A Pooka is a mythological creature (popular in Irish and Germanic culture) that takes on many forms. It can be a spirit of mischief, other times a creature of good will, always with the power to create and destroy. In college, my Trivium teacher used the image of a Pooka to talk about the creative writing process, imploring us that “Pooka doesn’t do windows” - that we should just write. Editing (i.e. “doing the windows”) comes later.
This may seem like simple advice for the aspiring writer but I’ve seen it work elsewhere.
In golf, don’t think about swing mechanics or pro tips when you’re on the course, just swing freely (do the windows at the range).
In reading, doing research, or sitting in class, don’t worry about taking notes every 30 seconds - keep your mind free to focus on what’s most important (do the windows and summarize later).
In conversation, debate, or public speaking, don’t worry about your immediate response or your next great idea, just speak freely and truly (do the windows and reflect later).
As I was writing this I’m reminded of a great scene from Finding Forrester that speaks exactly to this idea:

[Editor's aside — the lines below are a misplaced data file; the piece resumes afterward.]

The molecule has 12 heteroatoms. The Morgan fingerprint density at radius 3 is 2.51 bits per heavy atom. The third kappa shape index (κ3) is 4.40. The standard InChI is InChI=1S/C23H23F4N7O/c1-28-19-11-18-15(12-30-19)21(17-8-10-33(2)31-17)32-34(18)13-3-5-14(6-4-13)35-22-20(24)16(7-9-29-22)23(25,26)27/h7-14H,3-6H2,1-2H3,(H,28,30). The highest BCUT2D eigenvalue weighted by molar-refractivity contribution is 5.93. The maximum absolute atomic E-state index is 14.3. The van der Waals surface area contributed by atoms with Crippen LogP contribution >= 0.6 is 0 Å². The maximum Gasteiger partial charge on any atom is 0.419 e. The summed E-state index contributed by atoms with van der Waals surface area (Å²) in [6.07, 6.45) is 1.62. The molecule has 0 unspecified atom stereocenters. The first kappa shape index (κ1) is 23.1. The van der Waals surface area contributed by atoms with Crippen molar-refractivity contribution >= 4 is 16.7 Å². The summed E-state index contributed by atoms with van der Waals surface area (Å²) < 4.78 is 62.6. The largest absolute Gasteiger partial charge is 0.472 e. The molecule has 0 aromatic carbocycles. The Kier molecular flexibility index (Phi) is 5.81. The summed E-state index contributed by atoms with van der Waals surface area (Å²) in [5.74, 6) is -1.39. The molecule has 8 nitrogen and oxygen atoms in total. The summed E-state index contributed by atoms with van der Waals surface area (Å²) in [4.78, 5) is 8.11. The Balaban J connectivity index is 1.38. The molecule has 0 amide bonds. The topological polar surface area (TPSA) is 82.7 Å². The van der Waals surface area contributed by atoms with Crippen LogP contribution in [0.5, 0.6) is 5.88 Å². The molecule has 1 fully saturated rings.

Regardless of whether this “works”, wouldn’t life be more fun this way? Spending far less time analyzing, premeditating, thinking, worrying, forecasting, projecting, and instead just doing?
I think one way (for me at least) to live more like this to get over the fear of looking stupid. Just try something, explore it and don’t worry about how it’s packaged or how it’ll be received or how it compares to something else or whether this breaks from your public image or whether it seems amatuerish or whatever other excuses we invent to keep ourselves from exploring ourselves. I’m betting we spend too much time (especially on social media) inhabiting a meaningless echo chamber, and not enough time genuinely exploring something for its own sake.
But why does this matter? Because the robots are, in fact, coming for our jobs (and that’s largely a good thing). Technology like AI will only continue to improve and automate away more work. And so the more you make your life’s work an act of creation, the less likely it’ll be replicated by an LLM.
On a deeper note, I think life’s more fun when it’s an act of creation. Most work can feel limiting. Here’s a problem, go solve it, repeat. But life really can’t be about solving one miserable problem after another. There has to be more. And it’s up to us to create it.
So try letting Pooka run free, and worry about the windows later.